I don’t believe in regrets. But if I had it to do over again, I would spend even less time studying material that has no bearing on my professional life, and MUCH more time hanging with friends, getting girls and partying.[dt_quote type=”blockquote” font_size=”big” animation=”none” background=”plain”]I would spend even less time studying material that has no bearing on my professional life, and MUCH more time hanging with friends, getting girls and partying.[/dt_quote]
Here’s why you need to party MORE in college
- The most valuable resource you’ll get from college: RELATIONSHIPS. Read: people who know, like and trust you that you have some history with.I was at a conference two summers ago where there was a panel discussion titled “Does a Harvard Business degree still matter?” All five panelists were HBS grads, which impressed me. Upon asking them if college was still useful for current college-aged kids, the panelists all answered in the affirmative, pointing to the relationships HBS offered as the most valuable resource they took from college.Some things, like candy, offer less returns the more of it you have. There is no downside to having more and more relationships.
Any story I read in which people on their deathbed get interviewed, one of the top regrets is always I wish I had kept in touch with my friends, or I wish I had had the guts to be who I wanted to be and do what I wanted to do. Who says, I wish I had studied more in college? NO ONE![dt_quote type=”blockquote” font_size=”big” animation=”none” background=”plain”]Who says, I wish I had studied more in college? NO ONE![/dt_quote]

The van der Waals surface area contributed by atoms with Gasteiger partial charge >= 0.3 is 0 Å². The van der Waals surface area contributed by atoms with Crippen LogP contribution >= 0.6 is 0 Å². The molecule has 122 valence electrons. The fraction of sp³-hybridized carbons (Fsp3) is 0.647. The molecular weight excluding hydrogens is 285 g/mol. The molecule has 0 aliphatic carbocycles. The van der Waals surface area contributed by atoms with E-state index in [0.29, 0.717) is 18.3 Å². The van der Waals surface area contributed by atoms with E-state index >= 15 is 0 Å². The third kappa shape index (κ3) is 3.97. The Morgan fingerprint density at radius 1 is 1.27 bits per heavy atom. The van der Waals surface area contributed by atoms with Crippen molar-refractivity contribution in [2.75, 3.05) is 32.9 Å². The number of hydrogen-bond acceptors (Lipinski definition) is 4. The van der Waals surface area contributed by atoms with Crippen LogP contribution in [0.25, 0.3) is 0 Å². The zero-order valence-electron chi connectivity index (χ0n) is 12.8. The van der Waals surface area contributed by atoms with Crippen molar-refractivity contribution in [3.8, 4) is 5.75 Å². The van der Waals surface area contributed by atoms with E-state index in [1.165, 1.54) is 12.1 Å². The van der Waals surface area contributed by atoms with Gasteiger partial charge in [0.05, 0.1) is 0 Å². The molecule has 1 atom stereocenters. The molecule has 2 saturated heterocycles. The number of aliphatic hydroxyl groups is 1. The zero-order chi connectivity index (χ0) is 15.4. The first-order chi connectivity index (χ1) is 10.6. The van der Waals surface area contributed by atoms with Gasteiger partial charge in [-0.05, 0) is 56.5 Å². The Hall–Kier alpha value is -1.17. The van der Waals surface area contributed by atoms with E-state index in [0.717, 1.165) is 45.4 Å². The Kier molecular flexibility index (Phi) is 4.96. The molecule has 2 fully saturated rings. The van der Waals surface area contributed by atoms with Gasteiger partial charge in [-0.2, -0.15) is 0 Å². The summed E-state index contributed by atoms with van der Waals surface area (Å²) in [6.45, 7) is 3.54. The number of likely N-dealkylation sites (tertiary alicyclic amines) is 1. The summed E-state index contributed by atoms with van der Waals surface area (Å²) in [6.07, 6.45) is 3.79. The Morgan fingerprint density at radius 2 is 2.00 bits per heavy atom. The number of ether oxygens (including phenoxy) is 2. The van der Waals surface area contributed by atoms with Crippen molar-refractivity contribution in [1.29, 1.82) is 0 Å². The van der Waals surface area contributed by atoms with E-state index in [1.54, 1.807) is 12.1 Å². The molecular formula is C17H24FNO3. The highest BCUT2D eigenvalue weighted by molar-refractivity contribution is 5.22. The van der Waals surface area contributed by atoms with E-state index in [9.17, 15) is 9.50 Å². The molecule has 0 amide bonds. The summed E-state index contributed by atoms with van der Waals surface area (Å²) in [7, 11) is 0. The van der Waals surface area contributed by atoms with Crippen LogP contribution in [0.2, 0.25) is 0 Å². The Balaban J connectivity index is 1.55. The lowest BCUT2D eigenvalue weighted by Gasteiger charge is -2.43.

The biggest value of being on a college campus is that you’re surrounded by people who are like you: (usually) young, forward-thinking, voluntarily looking to better themselves in some way, and you’re all in the same physical location. Take it from me: You will NEVER have this concoction happen organically again in life. It’s a struggle for me these days to find even FIVE people who fit the above description (even if you take out the “young” part – depending on what you consider to be young).
Your time in college will not be measured by your GPA – a number that absolutely no one outside of your campus will ever care about. It will be measured by how many people you can call on for help when you need it (and you WILL need it) — and how many can call on you.Your time in college will not be measured by your GPA, but by *who* you know. Click To Tweet
- Social skills can do what book knowledge cannot. The best thing I got out of diving into the college social scene was learning how to talk to, relate to, and persuade different people.College may be the last place you are in such a melting pot of diversity in terms of race, class, religions and cultures. The social skills I learned then and have polished since are the key to what I’ve achieved after college. I learned how to sell myself (which got me a pro basketball career), how to articulate my points (which is damn near everything I do now, after basketball), how to make people feel comfortable (or uncomfortable, when necessary), and how to make people feel part of the group (a key leadership skill).Anyone I know or have read from who runs a business always says, hire for attitude and teach for skill. No one wants to hire a genius who is unfriendly and can’t talk to people. I’d rather hire a Super-likable person with an A+ attitude who knows nothing about the job, than an expert who’s such an asshole/bitch that I’d never associate with him/her outside of work.